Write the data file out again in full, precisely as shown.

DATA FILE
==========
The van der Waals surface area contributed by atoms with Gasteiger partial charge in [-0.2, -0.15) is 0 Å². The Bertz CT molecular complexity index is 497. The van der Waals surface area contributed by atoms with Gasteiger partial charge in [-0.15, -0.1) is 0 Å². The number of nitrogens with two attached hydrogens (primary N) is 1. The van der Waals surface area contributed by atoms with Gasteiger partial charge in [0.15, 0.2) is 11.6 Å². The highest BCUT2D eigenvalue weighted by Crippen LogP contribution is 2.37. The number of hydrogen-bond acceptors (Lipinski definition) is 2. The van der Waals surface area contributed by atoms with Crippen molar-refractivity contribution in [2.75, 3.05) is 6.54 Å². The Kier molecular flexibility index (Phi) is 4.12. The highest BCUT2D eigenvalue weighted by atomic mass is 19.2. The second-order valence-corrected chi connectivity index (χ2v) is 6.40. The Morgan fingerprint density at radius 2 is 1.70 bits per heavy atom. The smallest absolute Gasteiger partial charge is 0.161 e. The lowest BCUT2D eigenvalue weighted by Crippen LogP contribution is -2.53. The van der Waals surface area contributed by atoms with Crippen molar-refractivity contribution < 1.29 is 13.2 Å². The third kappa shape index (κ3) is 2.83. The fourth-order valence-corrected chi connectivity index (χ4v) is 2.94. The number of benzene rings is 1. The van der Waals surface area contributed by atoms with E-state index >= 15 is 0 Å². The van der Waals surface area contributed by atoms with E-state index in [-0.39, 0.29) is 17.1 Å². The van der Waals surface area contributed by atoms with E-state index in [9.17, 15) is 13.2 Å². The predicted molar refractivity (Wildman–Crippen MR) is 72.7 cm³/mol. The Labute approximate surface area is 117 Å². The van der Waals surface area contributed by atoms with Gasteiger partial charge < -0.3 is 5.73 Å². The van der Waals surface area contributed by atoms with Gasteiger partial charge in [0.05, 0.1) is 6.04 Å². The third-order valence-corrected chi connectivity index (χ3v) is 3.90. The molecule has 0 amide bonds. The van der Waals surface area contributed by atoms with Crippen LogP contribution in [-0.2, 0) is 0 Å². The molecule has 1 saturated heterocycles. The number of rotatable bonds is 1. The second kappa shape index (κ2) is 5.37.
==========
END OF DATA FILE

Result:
The van der Waals surface area contributed by atoms with Gasteiger partial charge in [-0.2, -0.15) is 0 Å². The Bertz CT molecular complexity index is 497. The van der Waals surface area contributed by atoms with Gasteiger partial charge in [-0.15, -0.1) is 0 Å². The number of nitrogens with two attached hydrogens (primary N) is 1. The van der Waals surface area contributed by atoms with Gasteiger partial charge in [0.15, 0.2) is 11.6 Å². The highest BCUT2D eigenvalue weighted by Crippen LogP contribution is 2.37. The number of hydrogen-bond acceptors (Lipinski definition) is 2. The van der Waals surface area contributed by atoms with Crippen molar-refractivity contribution in [2.75, 3.05) is 6.54 Å². The Kier molecular flexibility index (Phi) is 4.12. The highest BCUT2D eigenvalue weighted by atomic mass is 19.2. The second-order valence-corrected chi connectivity index (χ2v) is 6.40. The Morgan fingerprint density at radius 2 is 1.70 bits per heavy atom. The smallest absolute Gasteiger partial charge is 0.161 e. The lowest BCUT2D eigenvalue weighted by Crippen LogP contribution is -2.53. The van der Waals surface area contributed by atoms with Crippen molar-refractivity contribution < 1.29 is 13.2 Å². The third kappa shape index (κ3) is 2.83. The fourth-order valence-corrected chi connectivity index (χ4v) is 2.94. The number of benzene rings is 1. The van der Waals surface area contributed by atoms with E-state index >= 15 is 0 Å². The van der Waals surface area contributed by atoms with E-state index in [-0.39, 0.29) is 17.1 Å². The van der Waals surface area contributed by atoms with E-state index in [9.17, 15) is 13.2 Å². The predicted molar refractivity (Wildman–Crippen MR) is 72.7 cm³/mol. The Labute approximate surface area is 117 Å². The van der Waals surface area contributed by atoms with Gasteiger partial charge < -0.3 is 5.73 Å². The van der Waals surface area contributed by atoms with Gasteiger partial charge in [0.05, 0.1) is 6.04 Å². The third-order valence-corrected chi connectivity index (χ3v) is 3.90. The molecule has 0 amide bonds. The van der Waals surface area contributed by atoms with Crippen LogP contribution in [-0.2, 0) is 0 Å². The molecule has 1 saturated heterocycles. The number of rotatable bonds is 1. The second kappa shape index (κ2) is 5.37.